Established and new fans alike will find much to love in this whimsical outing.

STARLA JEAN TAKES THE CAKE

From the Starla Jean series , Vol. 2

Starla Jean and her beloved chicken, Opal Egg, are back for a second escapade.

Starla Jean can’t want to make a cake for her baby sister’s first birthday party, but they’ve run out of eggs. Dad offers to get some from the store, but Starla Jean believes in Opal Egg’s ability to lay an egg in time. Proactive Starla Jean goes to work supporting her feathered friend with encouragement, exercise, and relaxation, but the nesting box remains disappointingly empty. Will Opal Egg lay an egg in time? And what if it’s not exactly the kind of egg Starla Jean had in mind? Following the structure of the first, much-lauded book, this story for transitional readers is told in four short chapters. Colorful illustrations on every page have a hipster aesthetic and are rendered in friendly colors and soft textures. Starla Jean’s bright, bold narration is printed in large, easy-to-read type bolstered by generous white space between and around words, sentences, and blocks of text. The intrigue of the mysterious meowing Starla Jean hears is somewhat muddled by the visual presence of Starla Jean’s own black cat; nevertheless, the story’s punchline is amusing and joyous. The book is equally charming as a stand-alone or follow-up to series openerStarla Jean(2021). Starla Jean’s family is depicted with light-brown or dark hair and pale skin. The new kid in the neighborhood is drawn with light-brown skin and dark-brown hair.

Established and new fans alike will find much to love in this whimsical outing. (Fiction. 6-9)

Pub Date: April 5, 2022

ISBN: 978-1-250-30578-7

Page Count: 96

Publisher: Roaring Brook Press

Review Posted Online: July 27, 2021

Kirkus Reviews Issue: Aug. 15, 2021

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The message is worthy, but this phoned-in follow-up doesn’t add anything significant.

THE WORLD NEEDS MORE PURPLE SCHOOLS

From the My Purple World series

A color-themed vision of what school should be like.

In what amounts to a rehash of The World Needs More Purple People (2020), Bell and Hart address adult as well as young readers to explain what “curious and kind you” can do to make school, or for that matter the universe, a better place. Again culminating in the vague but familiar “JUST. BE. YOU!” the program remains much the same—including asking questions both “universe-sized” (“Could you make a burrito larger than a garbage truck?”) and “smaller, people-sized” (i.e., personal), working hard to learn and make things, offering praise and encouragement, speaking up and out, laughing together, and listening to others. In the illustrations, light-skinned, blond-haired narrator Penny poses amid a busy, open-mouthed, diverse cast that includes a child wearing a hijab and one who uses a wheelchair. Wiseman opts to show fewer grown-ups here, but the children are the same as in the earlier book, and a scene showing two figures blowing chocolate milk out of their noses essentially recycles a visual joke from the previous outing. (This book was reviewed digitally.)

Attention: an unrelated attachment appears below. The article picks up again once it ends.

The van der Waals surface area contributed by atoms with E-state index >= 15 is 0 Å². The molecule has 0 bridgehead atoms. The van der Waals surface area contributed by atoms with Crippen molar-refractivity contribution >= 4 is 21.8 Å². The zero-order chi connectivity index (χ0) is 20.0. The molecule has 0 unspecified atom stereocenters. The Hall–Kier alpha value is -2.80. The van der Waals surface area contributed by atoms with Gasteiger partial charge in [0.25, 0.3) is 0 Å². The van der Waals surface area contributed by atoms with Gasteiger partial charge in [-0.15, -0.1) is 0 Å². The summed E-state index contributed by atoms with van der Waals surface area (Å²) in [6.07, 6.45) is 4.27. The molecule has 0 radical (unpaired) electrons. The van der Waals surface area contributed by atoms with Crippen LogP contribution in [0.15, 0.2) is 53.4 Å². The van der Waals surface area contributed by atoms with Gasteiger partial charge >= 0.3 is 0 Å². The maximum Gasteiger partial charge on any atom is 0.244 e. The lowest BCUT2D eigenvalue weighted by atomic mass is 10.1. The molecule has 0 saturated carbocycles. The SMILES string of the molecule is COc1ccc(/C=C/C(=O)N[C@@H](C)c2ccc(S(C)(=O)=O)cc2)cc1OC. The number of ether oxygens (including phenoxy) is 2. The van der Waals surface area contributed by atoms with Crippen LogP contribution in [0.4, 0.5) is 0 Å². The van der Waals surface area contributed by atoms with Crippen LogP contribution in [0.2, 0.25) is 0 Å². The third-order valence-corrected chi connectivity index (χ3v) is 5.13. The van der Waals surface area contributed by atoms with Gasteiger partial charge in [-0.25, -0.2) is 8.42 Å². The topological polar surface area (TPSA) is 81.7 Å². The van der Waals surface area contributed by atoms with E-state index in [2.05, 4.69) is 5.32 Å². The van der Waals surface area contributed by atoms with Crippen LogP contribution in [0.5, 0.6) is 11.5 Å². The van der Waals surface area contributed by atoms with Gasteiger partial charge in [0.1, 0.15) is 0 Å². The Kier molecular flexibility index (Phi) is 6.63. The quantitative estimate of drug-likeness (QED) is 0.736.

The message is worthy, but this phoned-in follow-up doesn’t add anything significant. (Picture book. 6-8)

Pub Date: June 21, 2022

ISBN: 978-0-593-43490-1

Page Count: 40

Publisher: Random House

Review Posted Online: April 27, 2022

Kirkus Reviews Issue: May 15, 2022

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The buoyant uplift seems a bit pre-packaged but spot-on nonetheless.

THE WORLD NEEDS MORE PURPLE PEOPLE

A monohued tally of positive character traits.

Purple is a “magic color,” affirm the authors (both actors, though Hart’s name recognition is nowhere near the level of Bell’s), and “purple people” are the sort who ask questions, laugh wholeheartedly, work hard, freely voice feelings and opinions, help those who might “lose” their own voices in the face of unkindness, and, in sum, can “JUST BE (the real) YOU.” Unlike the obsessive protagonist of Victoria Kann’s Pinkalicious franchise, being a purple person has “nothing to do with what you look like”—a point that Wiseman underscores with scenes of exuberantly posed cartoon figures (including versions of the authors) in casual North American attire but sporting a wide range of ages, skin hues, and body types. A crowded playground at the close (no social distancing here) displays all this wholesome behavior in action. Plenty of purple highlights, plus a plethora of broad smiles and wide-open mouths, crank up the visual energy—and if the earnest overall tone doesn’t snag the attention of young audiences, a grossly literal view of the young narrator and a grandparent “snot-out-our-nose laughing” should do the trick. (This book was reviewed digitally with 10.4-by-20.6-inch double-page spreads viewed at 22.2% of actual size.)

The buoyant uplift seems a bit pre-packaged but spot-on nonetheless. (Picture book. 6-8)

Pub Date: June 2, 2020

ISBN: 978-0-593-12196-2

Page Count: 40

Publisher: Random House

Review Posted Online: June 3, 2020

Kirkus Reviews Issue: June 15, 2020

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